What do you expect could throw your will into dispute? Your insurance money? Your other assets? The way that you chose to distribute the household goods?
How about who you pick as guardian for your children?
You may believe that you have chosen the perfect guardian for your children if something happens to you, but will all of your family members agree? It isn’t unusual for family members to criticize the choice of a guardian as too young, too old, too busy or too something to be an appropriate guardian for the kids. Sometimes those criticisms boil over and a family member will take the issue to court in protest.
Other times, people aren’t motivated quite so altruistically — especially if you’re leaving a substantial amount of money to be managed on behalf of the children. Unfortunately, some of your family members may see “taking care of the kids” as a financially-profitable opportunity for themselves.
Finally, some of your relatives may simply contest your choice because they treat the decision over who should raise the children almost like a popularity contest. In their insecurity over the future, they see a decision in favor of someone else as the best guardian as a decision that’s somehow against them.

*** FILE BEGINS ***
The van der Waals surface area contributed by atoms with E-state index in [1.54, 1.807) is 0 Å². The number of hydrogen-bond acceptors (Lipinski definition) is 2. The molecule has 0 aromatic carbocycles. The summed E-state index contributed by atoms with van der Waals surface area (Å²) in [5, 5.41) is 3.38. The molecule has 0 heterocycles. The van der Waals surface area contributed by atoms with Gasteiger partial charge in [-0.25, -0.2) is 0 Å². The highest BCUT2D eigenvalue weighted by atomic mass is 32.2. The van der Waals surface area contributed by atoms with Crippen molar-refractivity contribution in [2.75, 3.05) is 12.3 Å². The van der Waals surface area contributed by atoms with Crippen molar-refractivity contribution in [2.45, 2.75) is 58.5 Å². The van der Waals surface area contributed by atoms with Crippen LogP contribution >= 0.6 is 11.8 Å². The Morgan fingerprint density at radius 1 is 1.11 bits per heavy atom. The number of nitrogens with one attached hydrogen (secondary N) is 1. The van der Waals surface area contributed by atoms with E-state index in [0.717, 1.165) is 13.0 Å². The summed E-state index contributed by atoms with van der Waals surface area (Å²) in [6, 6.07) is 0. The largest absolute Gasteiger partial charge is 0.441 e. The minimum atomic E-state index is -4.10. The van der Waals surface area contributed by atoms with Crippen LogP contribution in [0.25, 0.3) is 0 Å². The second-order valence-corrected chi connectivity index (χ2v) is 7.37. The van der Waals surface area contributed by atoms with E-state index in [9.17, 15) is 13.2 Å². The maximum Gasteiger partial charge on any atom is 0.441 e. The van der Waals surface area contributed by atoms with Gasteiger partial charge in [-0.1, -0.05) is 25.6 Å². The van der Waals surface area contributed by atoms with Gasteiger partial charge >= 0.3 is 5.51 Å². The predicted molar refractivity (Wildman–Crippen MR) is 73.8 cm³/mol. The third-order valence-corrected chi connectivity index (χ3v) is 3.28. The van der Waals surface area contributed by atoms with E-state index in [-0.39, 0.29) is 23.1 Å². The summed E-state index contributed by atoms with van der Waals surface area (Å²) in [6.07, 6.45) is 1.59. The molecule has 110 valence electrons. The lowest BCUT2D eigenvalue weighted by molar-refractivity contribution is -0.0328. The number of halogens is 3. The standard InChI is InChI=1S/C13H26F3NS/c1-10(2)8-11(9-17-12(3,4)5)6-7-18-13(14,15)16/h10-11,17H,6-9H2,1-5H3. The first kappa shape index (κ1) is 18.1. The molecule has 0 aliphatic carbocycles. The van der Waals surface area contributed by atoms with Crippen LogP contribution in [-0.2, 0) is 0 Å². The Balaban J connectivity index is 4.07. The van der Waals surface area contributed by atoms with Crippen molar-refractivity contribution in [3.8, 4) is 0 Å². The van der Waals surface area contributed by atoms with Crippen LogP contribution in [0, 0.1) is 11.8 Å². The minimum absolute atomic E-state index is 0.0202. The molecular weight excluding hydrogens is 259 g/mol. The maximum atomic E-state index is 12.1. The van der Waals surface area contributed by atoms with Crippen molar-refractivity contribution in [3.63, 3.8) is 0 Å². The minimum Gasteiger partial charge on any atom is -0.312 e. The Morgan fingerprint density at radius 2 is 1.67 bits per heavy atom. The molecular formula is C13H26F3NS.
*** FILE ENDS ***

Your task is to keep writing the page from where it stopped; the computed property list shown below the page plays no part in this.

Many people don’t realize just how emotional the reaction to their decision may be. Therefore, they don’t prepare their estate for a legal battle over guardianship. How do you do that? Experts say that the best thing to do is to provide your estate administrator with a letter that specifically addresses other potential choices for guardian and explains exactly why they weren’t chosen.
The letter can be notarized and kept with your other estate documents and only brought out if there’s legal action taken to contest the will. That way, you’ll be providing the court with insight into your thoughts and assuring the court that you considered every angle.